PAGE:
Saturday, August 28, 2010

postcards from my sewing room

[Looking out on our backyard, toward the neighbors' house.  Note my fondness for succulents and creepy dog statuettes.]

[for reference!]

titles of note, first shelf:
titles of note, second shelf:
Do you have any suggested craft reading?
    Note: I am not blog buddies with amazon.com and am not making money every time you click a title... I considered linking each title to Powell's Books, an independent bookstore in Portland OR, because I prefer to support independently-owned businesses.  Ultimately, amazon.com has more content and customer reviews of these titles than powells.com, which is why I chose to link to Amazon.  Read up on the books you love and track them down at your local independent bookstore!

    Wednesday, August 25, 2010

    on Not Sewing...

    Do you have any tricks for getting out of a creative slump, dear readers?  I sure could use some help, because I can't focus on anything.  Jessica and I are tabling the Indie Craft Parade in Greenville, SC in a couple of weeks, so I have no shortage of sewing to do.



    &c.:
    • This article, entitled "Ankle Porn and Knee-gasms: Making Sewing Sexy", features photos from the early 1900s of women mending, revealing their ankles (in stockings) for all the world to see!  I'm forever entertained that that was once risque.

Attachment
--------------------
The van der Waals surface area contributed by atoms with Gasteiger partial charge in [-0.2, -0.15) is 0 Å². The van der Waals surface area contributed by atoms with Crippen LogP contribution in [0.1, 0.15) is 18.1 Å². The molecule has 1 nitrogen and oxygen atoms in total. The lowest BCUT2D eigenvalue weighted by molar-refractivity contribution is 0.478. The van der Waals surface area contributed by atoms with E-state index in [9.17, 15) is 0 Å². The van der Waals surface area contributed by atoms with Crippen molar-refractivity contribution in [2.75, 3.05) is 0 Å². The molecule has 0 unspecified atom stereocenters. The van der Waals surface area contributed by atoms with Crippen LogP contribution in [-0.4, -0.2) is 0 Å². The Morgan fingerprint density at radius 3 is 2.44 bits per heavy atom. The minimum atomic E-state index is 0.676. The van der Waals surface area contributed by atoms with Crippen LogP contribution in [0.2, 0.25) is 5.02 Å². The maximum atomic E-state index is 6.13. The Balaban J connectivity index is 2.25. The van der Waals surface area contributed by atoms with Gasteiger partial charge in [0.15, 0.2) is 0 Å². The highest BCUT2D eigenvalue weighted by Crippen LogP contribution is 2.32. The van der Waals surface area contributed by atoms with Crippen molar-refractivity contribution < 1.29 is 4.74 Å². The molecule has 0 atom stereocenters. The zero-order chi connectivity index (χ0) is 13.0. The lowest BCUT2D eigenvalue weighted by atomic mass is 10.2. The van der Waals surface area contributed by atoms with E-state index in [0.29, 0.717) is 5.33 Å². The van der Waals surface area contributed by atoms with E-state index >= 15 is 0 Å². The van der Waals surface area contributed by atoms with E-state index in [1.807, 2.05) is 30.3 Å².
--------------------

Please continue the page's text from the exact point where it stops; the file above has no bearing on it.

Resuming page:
• I just set up a mailing list for Owlette.  If you are so inclined, click here to sign up for Owlette Collective email updates!  No spam, we promise.  Just occasional notice of sales, upcoming craft events, the like.

    Thursday, August 19, 2010

    my favorite dress

    I've started sewing a lot of garments, but have finished few.  Jessica observed that I'll happily spend dozens of hours making a quilt, but get impatient with clothing construction halfway through ironing my pattern pieces!  She's right; I suppose it is because I know a quilt will fit.  A dress?  Way too many variables there...

    Over the winter I began working on this dress, Simplicity 2443, designed by Cynthia Rowley:


    You can see the designer version here.  It sells for $295.  The bodice, in my version, is an olive green cotton interlock knit; the skirt is a grey pinstripe linen.  The pattern is designed for a knit bodice and either a knit or woven skirt.  T-shirt alterations aside, this was my first real venture into sewing with knits.  (How intrepid!)


    And guess what?  Knits aren't scary anymore!  Same goes for invisible zippers, though I was actually sweating while installing one in the side seam.  Ack.  I chose an interlock knit because it had a decent amount of stretch, but felt stable relative to the other knits at the store; the linen is lightweight with a lovely drape, though I admit I was drawn in initially by the pinstripe!